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August butterflies and insects

Other August pages: Berries, fruits, nuts and treesFlowersBirdsWeather

Put your cursor over any photo to see its caption, or click here to see more August butterfly and insect photos. For more information on butterflies and moths see the Butterfly Conservation website.

The number of butterfly species starts to reduce in August, but you still see plenty of them on sunny days in places where there are still flowers for them to feed on. At the start of the month you may just see some marbled whites but they are definitely on the way out, while ringlets have disappeared entirely. Gatekeepers are to be found only in the first half of the month (just possibly into the third week).

Skippers (probably large, though small or Essex are possible) are also only seen in the first few days of the month, if then, but there are two very localised exceptions to this. One is the the Lulworth skipper found on the hills above that Dorset cove, best early in the month but visible till its end. The other is the silver-spotted skipper, found on some downland slopes in the south east, for which this is the best month.

Otherwise, in hedgerows a new generation of peacocks is supposed to appear in late July and early August. These are the offspring of the butterflies which appeared in March or even late February and will go on to hibernate (or, to be more accurate, diapause - a complete cessation of metabolic activity) over the winter, appearing again in early spring to breed. In recent years (2014 to 2017) there have been worryingly small numbers of these summer peacocks, however. A particular mystery was 2016 when summer weather was favourable but very few were seen, and there was no uptick in the admittedly less favourable weather of August 2017.

There is a similarly worrying picture for small tortoiseshells. In the second half of the month (occasionally earlier) there can be an extra generation, the offspring of the ones that appeared in late June and early July. This only occurs in good summers, however, and the last time it happened to any degree was in 2013. This another common butterfly that has seen worrying declines in recent years. Like peacocks, any you see now will go on to hibernate over the winter.

At a casual glance it is easy to mistake a small tortoiseshell for the painted lady, a butterfly that migrates in several generations from Morocco in favourable summers, and which can be quite common in August, particularly near the south coast. In some years one sees hardly any, however (for example 2017 when the author saw none).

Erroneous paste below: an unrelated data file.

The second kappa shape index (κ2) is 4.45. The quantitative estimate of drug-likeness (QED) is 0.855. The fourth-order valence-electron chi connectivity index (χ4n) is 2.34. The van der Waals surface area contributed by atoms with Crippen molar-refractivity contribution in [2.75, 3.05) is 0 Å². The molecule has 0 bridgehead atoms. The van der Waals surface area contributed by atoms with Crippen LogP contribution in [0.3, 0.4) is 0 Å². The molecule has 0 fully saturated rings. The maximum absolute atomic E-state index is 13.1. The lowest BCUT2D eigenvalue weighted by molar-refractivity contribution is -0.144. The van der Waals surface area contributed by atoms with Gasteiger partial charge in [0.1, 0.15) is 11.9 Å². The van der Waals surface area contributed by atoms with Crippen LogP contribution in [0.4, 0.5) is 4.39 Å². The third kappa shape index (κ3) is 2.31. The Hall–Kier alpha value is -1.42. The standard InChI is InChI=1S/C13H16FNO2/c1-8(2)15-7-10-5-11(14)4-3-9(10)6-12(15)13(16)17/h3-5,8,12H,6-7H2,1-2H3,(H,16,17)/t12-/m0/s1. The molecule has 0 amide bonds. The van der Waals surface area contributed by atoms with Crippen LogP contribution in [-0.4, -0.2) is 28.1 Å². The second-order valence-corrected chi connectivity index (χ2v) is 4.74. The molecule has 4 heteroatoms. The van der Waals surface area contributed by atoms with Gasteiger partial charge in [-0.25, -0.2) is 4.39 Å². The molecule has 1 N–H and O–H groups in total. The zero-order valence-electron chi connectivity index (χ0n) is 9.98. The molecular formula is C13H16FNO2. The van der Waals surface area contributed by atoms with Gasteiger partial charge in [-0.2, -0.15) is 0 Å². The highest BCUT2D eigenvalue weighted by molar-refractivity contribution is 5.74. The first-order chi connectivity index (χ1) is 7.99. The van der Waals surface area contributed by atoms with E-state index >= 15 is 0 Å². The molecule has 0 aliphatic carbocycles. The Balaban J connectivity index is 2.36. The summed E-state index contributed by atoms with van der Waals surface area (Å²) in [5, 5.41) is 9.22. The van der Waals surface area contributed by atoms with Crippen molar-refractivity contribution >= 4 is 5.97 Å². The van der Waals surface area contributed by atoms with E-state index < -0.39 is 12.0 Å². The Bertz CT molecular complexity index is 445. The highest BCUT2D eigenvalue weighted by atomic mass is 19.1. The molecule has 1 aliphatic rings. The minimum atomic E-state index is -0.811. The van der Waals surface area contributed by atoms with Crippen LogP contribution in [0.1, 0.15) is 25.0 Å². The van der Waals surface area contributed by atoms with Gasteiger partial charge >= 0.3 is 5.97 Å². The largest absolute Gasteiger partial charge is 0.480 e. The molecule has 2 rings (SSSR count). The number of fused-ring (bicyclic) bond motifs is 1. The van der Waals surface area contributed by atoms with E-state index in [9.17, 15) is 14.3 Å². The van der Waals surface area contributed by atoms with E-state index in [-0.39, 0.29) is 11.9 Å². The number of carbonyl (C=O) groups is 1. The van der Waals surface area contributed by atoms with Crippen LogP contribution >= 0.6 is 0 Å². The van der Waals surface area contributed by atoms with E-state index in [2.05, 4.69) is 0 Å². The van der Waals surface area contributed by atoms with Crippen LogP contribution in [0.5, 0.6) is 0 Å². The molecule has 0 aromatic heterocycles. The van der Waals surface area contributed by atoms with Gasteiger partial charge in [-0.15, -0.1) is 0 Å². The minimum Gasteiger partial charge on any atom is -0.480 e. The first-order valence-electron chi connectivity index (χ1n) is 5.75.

A more common migrant - and one that does seem to have thrived in recent years - is the red admiral, seen in hedgerows. From mid August some are starting to head south again but they remain widespread into the autumn and some even spend the winter here. Males are often patrolling a territory, so if you disturb one, stand still and it may well come back.

On downland, particularly near the coast, you may also be lucky enough to see another migrant, the clouded yellow. It has a hint of orange in its upper wing and flies past very fast. If it settles, it closes its wings, showing only its green-yellow underwing. It is not to be confused with the much commoner brimstone, a native yellow butterfly with a bright yellow upperwing, which also closes its wings when it settles, revealing a lime green underwing with a very characteristic shape. A new generation of these emerge in August and they will be very long-lived, hibernating over the winter and lasting as adults until well into June in some cases. Contrast this with some other butterfly species (common blues, for example) that may only live a few days.

If you see a flash of orange in the hedgerow, it is most likely to be the striking comma, another butterfly destined to hibernate over the winter. With their wings closed they look just like a fragment of dead leaf, but in hotter summers a variant is produced in early July with more orangey underwings: these go on to produce a further generation later in August. In such years ones you see at this time of year could be survivors from July or new adults. In either case in August they are in display mode, perching prominently with their upper wings open. Like red admirals they often swoop back and forth across a particular spot, returning to the same perch you disturbed them from.